c3) From a strategic point of view the recommendation issue is very important, too. Based on research, we know that recommendations can play a major role in order to “advertise” something to potential customers (and to influence them), since recommendations by existing customers are evaluated as “real” and “true”.

You could raise the question for what reason MGM  might use this marketing technique? Plainly speaking I can just make assumptions which are based on my theories. In general MGM receives a huge positive media presence for its show and that enables it to charge a high fee for another TV station. It might be that we see a game like “good guy, bad guy; where MGM is the good guy and NBC the bad one.
But this is actually not my favourite assumption.

My favourites are:
It might be that there are really some minor economical issues that we can not see from outside. This technique would give them an indication how “hot” the interest or demand of the fans for another season is. In summary this measure can be described as “web 2.0 market research”.

I would also assume that we will face a format change within the series. Since season 8 there are new characters and a new enemy. Why not another format…and I do no think in terms of iTunes. May be a theatre movie and after this movie we will see seasons 11 and 12. For this I would like to quote Amanda Tapping: “I do not believe this is the end of SG-1. It may be the end of the show as we know it, but I am sure you will see us all again.”
That sounds really like a new format. Taking this into consideration this measure could also be described as “web 2.0 pre-product launch”.

Summary
As said within my introduction I am a fan of this show. These theories have the objective to present potential options about what is happening with the show and to understand MGM’s and NBC activities.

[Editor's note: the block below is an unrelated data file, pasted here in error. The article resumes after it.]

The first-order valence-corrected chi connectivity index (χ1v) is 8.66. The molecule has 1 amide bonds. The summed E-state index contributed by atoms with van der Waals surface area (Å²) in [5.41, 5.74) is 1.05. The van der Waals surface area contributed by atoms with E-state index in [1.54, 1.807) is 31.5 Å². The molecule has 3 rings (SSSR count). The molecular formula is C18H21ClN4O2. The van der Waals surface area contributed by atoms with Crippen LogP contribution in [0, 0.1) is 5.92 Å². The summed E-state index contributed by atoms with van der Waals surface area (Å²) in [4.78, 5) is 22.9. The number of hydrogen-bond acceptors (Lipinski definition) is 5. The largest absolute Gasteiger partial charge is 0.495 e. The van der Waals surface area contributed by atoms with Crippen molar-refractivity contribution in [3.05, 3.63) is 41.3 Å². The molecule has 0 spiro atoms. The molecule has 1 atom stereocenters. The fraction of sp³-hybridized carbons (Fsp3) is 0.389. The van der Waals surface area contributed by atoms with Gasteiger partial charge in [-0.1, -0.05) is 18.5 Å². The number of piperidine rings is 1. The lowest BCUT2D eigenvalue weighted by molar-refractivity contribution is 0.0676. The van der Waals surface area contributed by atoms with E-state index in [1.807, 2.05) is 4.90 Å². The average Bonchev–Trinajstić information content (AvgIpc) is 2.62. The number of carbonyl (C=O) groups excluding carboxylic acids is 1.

Taking into account modern marketing techniques, marketing ideas that have been used by other companies in the last couple of years as well as the possibilities and trends by “Web 2.0” it is possible, that we are part of very sophisticated marketing campaign by MGM and / or NBC.

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One Comment

  1. I think this is an interesting theory – but I’m not convinced that MGM or NBC (or the producers of the show) decided to stop regular production just to drum up interest in the show. TV and film financing is a fickle and scary affair – and sci-fi shows are often perceived as less than choice fare by people with purse strings, even though sci-fi does well at the box office and TV shows almost always become franchises within multiple media outlets. Rent the Red Dwarf DVDs and watch the extras to find out just how hard it can be to find adequate financing for a globally successful hit show.

    I do think that they are learning what the potential of web 2.0 is for their content, just like everybody else in the industry right now (though SG-1 and Battlestar Galactica are ahead of the curve). I’d be a little shocked if they didn’t try out a few different internet related formats. I think SG-1 will survive, and it could even be a bellwether for the transition of traditional content to web 2.0. Afterall, what doesn’t kill you makes you stronger 🙂